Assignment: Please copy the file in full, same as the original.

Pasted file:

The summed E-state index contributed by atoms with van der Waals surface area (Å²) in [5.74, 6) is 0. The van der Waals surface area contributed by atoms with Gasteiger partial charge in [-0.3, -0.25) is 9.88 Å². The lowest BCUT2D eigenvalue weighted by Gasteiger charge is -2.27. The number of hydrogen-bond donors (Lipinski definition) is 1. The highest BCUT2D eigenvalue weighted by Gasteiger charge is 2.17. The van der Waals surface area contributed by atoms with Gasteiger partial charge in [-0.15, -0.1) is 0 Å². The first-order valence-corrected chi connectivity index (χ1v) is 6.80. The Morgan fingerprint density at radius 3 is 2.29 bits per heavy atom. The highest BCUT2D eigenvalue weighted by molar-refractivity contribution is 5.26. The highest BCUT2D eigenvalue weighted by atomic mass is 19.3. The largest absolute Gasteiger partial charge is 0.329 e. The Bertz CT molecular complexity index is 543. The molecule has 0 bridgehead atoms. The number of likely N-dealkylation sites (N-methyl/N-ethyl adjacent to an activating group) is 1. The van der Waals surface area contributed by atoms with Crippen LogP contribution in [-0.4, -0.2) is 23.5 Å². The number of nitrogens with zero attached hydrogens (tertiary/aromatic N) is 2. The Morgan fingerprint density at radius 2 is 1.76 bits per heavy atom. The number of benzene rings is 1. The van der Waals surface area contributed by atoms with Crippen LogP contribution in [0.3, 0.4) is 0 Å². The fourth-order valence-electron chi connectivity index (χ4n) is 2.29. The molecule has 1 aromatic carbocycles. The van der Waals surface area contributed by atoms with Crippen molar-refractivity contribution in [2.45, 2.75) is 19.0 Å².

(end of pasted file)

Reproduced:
The summed E-state index contributed by atoms with van der Waals surface area (Å²) in [5.74, 6) is 0. The van der Waals surface area contributed by atoms with Gasteiger partial charge in [-0.3, -0.25) is 9.88 Å². The lowest BCUT2D eigenvalue weighted by Gasteiger charge is -2.27. The number of hydrogen-bond donors (Lipinski definition) is 1. The highest BCUT2D eigenvalue weighted by Gasteiger charge is 2.17. The van der Waals surface area contributed by atoms with Gasteiger partial charge in [-0.15, -0.1) is 0 Å². The first-order valence-corrected chi connectivity index (χ1v) is 6.80. The Morgan fingerprint density at radius 3 is 2.29 bits per heavy atom. The highest BCUT2D eigenvalue weighted by molar-refractivity contribution is 5.26. The highest BCUT2D eigenvalue weighted by atomic mass is 19.3. The largest absolute Gasteiger partial charge is 0.329 e. The Bertz CT molecular complexity index is 543. The molecule has 0 bridgehead atoms. The number of likely N-dealkylation sites (N-methyl/N-ethyl adjacent to an activating group) is 1. The van der Waals surface area contributed by atoms with Crippen LogP contribution in [-0.4, -0.2) is 23.5 Å². The number of nitrogens with zero attached hydrogens (tertiary/aromatic N) is 2. The Morgan fingerprint density at radius 2 is 1.76 bits per heavy atom. The number of benzene rings is 1. The van der Waals surface area contributed by atoms with Crippen LogP contribution in [0.3, 0.4) is 0 Å². The fourth-order valence-electron chi connectivity index (χ4n) is 2.29. The molecule has 1 aromatic carbocycles. The van der Waals surface area contributed by atoms with Crippen molar-refractivity contribution in [2.45, 2.75) is 19.0 Å².